Apr 1, 2020

A mechanical cusp catastrophe imposes a universal developmental constraint on the shapes of tip-growing cells

BioRxiv : the Preprint Server for Biology
Jacques Dumais, Enrique Rojas

Abstract

Understanding the mechanistic basis for cell morphology is a central problem in biology. Evolution has converged on tip growth many times, yielding filamentous cells, yet tip-growing cells display a range of apical morphologies. To understand this variability, we measured the spatial profiles of cell-wall expansion for three species that spanned the phylogeny and morphology of tip-growth. Profiles were consistent with a mechanical model whereby the wall was stratified and stretched by turgor pressure during cell growth. We calculated the spatial profiles of wall mechanical properties, which could be accurately fit with an empirical two-parameter function. Combined with the mechanical model, this function yielded a "morphospace" that accounted for the shapes of diverse tip-growing species. However, natural shapes were bounded by a cusp bifurcation in the morphospace that separated thin, fast-growing cells from (nonexistent) wide, slow-growing cells. This constraint has important implications for our understanding of the evolution of tip-growing cells.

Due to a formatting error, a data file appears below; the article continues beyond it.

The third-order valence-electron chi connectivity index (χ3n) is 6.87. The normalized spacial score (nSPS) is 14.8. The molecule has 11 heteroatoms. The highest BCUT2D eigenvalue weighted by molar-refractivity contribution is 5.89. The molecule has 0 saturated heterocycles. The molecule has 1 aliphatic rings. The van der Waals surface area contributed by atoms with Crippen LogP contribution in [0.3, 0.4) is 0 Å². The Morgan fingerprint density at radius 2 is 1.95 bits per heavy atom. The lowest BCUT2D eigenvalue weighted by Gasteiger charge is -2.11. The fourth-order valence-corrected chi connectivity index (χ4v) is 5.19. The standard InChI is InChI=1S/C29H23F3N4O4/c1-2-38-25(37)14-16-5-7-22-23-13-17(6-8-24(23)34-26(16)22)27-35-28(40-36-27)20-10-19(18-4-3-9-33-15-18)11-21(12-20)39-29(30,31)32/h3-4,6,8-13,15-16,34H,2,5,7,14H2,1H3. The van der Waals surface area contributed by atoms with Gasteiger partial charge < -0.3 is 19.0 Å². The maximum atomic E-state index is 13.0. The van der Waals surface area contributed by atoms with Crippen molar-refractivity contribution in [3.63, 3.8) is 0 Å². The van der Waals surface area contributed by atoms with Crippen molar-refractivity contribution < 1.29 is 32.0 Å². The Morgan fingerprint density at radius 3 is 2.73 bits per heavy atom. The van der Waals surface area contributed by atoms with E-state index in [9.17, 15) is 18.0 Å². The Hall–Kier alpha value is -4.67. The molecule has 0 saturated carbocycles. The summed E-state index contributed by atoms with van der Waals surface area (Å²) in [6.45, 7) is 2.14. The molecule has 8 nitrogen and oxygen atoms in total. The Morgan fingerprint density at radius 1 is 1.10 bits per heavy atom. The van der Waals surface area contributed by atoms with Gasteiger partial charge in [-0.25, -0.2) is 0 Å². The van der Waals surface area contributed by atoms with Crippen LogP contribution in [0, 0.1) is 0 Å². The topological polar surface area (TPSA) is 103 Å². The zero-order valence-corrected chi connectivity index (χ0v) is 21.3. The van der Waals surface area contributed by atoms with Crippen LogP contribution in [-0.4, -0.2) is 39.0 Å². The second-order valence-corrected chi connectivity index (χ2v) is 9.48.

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Mentioned in this Paper

Laboratory Procedures
Regulation of Biological Process
Sequencing
Nuclear mRNA Cis Splicing, via Spliceosome
RNA Splicing
Protein Isoforms
Gene Annotation
Analysis
High-Throughput RNA Sequencing
Transcriptome

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